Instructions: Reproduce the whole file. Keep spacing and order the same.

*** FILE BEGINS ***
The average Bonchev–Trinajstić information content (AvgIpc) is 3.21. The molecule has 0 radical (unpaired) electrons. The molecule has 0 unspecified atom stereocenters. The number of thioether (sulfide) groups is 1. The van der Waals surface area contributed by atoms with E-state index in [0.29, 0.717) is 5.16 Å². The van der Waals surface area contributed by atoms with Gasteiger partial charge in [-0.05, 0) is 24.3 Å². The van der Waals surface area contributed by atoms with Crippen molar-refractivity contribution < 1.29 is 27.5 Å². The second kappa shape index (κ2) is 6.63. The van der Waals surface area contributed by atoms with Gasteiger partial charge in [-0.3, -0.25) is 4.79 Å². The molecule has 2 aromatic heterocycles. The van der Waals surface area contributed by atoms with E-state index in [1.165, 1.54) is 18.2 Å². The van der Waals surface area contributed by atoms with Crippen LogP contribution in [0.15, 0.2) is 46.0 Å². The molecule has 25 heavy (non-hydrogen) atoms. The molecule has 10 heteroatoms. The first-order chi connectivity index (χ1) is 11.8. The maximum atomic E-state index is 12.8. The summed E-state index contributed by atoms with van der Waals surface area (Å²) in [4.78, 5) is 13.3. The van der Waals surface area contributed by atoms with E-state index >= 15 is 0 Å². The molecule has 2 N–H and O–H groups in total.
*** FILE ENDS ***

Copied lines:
The average Bonchev–Trinajstić information content (AvgIpc) is 3.21. The molecule has 0 radical (unpaired) electrons. The molecule has 0 unspecified atom stereocenters. The number of thioether (sulfide) groups is 1. The van der Waals surface area contributed by atoms with E-state index in [0.29, 0.717) is 5.16 Å². The van der Waals surface area contributed by atoms with Gasteiger partial charge in [-0.05, 0) is 24.3 Å². The van der Waals surface area contributed by atoms with Crippen molar-refractivity contribution < 1.29 is 27.5 Å². The second kappa shape index (κ2) is 6.63. The van der Waals surface area contributed by atoms with Gasteiger partial charge in [-0.3, -0.25) is 4.79 Å². The molecule has 2 aromatic heterocycles. The van der Waals surface area contributed by atoms with E-state index in [1.165, 1.54) is 18.2 Å². The van der Waals surface area contributed by atoms with Crippen LogP contribution in [0.15, 0.2) is 46.0 Å². The molecule has 25 heavy (non-hydrogen) atoms. The molecule has 10 heteroatoms. The first-order chi connectivity index (χ1) is 11.8. The maximum atomic E-state index is 12.8. The summed E-state index contributed by atoms with van der Waals surface area (Å²) in [4.78, 5) is 13.3. The van der Waals surface area contributed by atoms with E-state index >= 15 is 0 Å². The molecule has 2 N–H and O–H groups in total.